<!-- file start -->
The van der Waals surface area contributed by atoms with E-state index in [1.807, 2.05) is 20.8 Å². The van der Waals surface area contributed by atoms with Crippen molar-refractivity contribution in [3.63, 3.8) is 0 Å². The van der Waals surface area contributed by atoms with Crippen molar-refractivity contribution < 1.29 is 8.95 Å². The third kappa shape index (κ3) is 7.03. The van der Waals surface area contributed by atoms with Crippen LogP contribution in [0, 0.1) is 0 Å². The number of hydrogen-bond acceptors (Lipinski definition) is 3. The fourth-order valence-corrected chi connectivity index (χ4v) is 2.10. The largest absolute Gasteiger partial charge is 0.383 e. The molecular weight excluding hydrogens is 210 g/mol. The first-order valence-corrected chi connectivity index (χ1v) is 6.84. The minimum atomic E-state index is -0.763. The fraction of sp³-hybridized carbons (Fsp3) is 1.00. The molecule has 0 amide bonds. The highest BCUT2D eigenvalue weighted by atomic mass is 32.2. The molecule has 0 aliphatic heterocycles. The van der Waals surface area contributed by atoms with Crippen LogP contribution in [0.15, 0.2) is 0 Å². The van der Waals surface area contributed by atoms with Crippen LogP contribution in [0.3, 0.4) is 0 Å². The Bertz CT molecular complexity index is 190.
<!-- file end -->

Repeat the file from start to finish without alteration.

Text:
The van der Waals surface area contributed by atoms with E-state index in [1.807, 2.05) is 20.8 Å². The van der Waals surface area contributed by atoms with Crippen molar-refractivity contribution in [3.63, 3.8) is 0 Å². The van der Waals surface area contributed by atoms with Crippen molar-refractivity contribution < 1.29 is 8.95 Å². The third kappa shape index (κ3) is 7.03. The van der Waals surface area contributed by atoms with Crippen LogP contribution in [0, 0.1) is 0 Å². The number of hydrogen-bond acceptors (Lipinski definition) is 3. The fourth-order valence-corrected chi connectivity index (χ4v) is 2.10. The largest absolute Gasteiger partial charge is 0.383 e. The molecular weight excluding hydrogens is 210 g/mol. The first-order valence-corrected chi connectivity index (χ1v) is 6.84. The minimum atomic E-state index is -0.763. The fraction of sp³-hybridized carbons (Fsp3) is 1.00. The molecule has 0 amide bonds. The highest BCUT2D eigenvalue weighted by atomic mass is 32.2. The molecule has 0 aliphatic heterocycles. The van der Waals surface area contributed by atoms with Crippen LogP contribution in [0.15, 0.2) is 0 Å². The van der Waals surface area contributed by atoms with Crippen LogP contribution in [0.3, 0.4) is 0 Å². The Bertz CT molecular complexity index is 190.